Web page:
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Title track: 57
Fan relations: 16
Stadium experience: 2
Bang for the buck: 8
Change from last year: +14
From the Pirates' gorgeous waterfront ballpark to their suddenly energized fan base, you could argue that the love affair between Pittsburgh and its baseball franchise is at its all-time peak. And in fact, the Pirates are the only team in our rankings to have moved up every year since 2010 -- from 82nd all the way to eighth, the top-ranked baseball team this year.
Neither the Pirates' popular roster (14th-ranked) nor affordable tickets (ninth best in sports and, at $36.99 per game, almost 12 bucks under the MLB average) would be possible if the organization hadn't mastered the art of building a team on a still-limited budget. Somehow, they've used a string of reworked and rehabbed pitchers -- Francisco Liriano, A.J. Burnett, J.A. Happ, Mark Melancon, Joe Blanton, Joakim Soria -- to construct a staff that had one of the best ERAs in MLB. And to get to watch them in PNC Park, which received the highest stadium ranking in all of sports? Well, that's just the icing.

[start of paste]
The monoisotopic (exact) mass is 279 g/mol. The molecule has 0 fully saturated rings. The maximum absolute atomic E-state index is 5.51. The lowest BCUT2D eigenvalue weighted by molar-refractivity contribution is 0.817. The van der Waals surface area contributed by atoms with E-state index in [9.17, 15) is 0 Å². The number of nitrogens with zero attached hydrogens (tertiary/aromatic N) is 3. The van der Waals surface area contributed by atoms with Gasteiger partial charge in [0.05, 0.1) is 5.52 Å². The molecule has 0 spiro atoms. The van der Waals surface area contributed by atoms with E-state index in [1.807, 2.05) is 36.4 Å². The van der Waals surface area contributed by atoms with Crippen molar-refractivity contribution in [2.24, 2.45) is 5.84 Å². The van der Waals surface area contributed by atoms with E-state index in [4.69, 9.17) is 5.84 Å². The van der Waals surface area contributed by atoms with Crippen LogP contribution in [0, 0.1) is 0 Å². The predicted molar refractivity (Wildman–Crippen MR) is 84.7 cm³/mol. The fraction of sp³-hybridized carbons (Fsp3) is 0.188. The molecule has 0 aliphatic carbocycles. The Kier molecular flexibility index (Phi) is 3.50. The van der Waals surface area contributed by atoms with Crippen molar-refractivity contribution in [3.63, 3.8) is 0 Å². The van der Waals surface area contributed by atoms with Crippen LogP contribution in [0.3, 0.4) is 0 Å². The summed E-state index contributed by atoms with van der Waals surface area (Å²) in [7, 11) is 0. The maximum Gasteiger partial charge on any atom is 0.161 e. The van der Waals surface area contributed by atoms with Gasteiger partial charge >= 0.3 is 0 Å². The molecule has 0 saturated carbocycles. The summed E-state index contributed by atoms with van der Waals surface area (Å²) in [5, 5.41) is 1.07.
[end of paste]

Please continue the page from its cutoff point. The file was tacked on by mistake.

The Pirates may have taken a big leap in the ownership column of these standings, but they remain one of the most dollar-challenged franchises in their sport. They're still 25th out of 30 teams in baseball in payroll, and they haven't ranked higher than 18th since Barry Bonds left town in 1992. So they won't be out there chasing David Price, Zack Greinke and the parade of marquee free agents this winter. That's not their MO and never will be. Good thing that when it comes to finding value in the Jung Ho Kangs and Francisco Lirianos, no team does the bargain-shopping tour better.
Another of the Pirates' biggest leaps came in title track. Their faithful fans, after three straight playoff appearances, are finally starting to believe their team actually could make it back to the World Series for the first time in four decades. In the end, while many teams might outspend the Pirates, no one outthinks them. GM Neal Huntington and manager Clint Hurdle (tied for 15th, up 19 spots from last year) have found ways to use data, baseball savvy and old-fashioned people skills in ways Honus Wagner, the Waner brothers and Wilver D. Stargell would barely comprehend.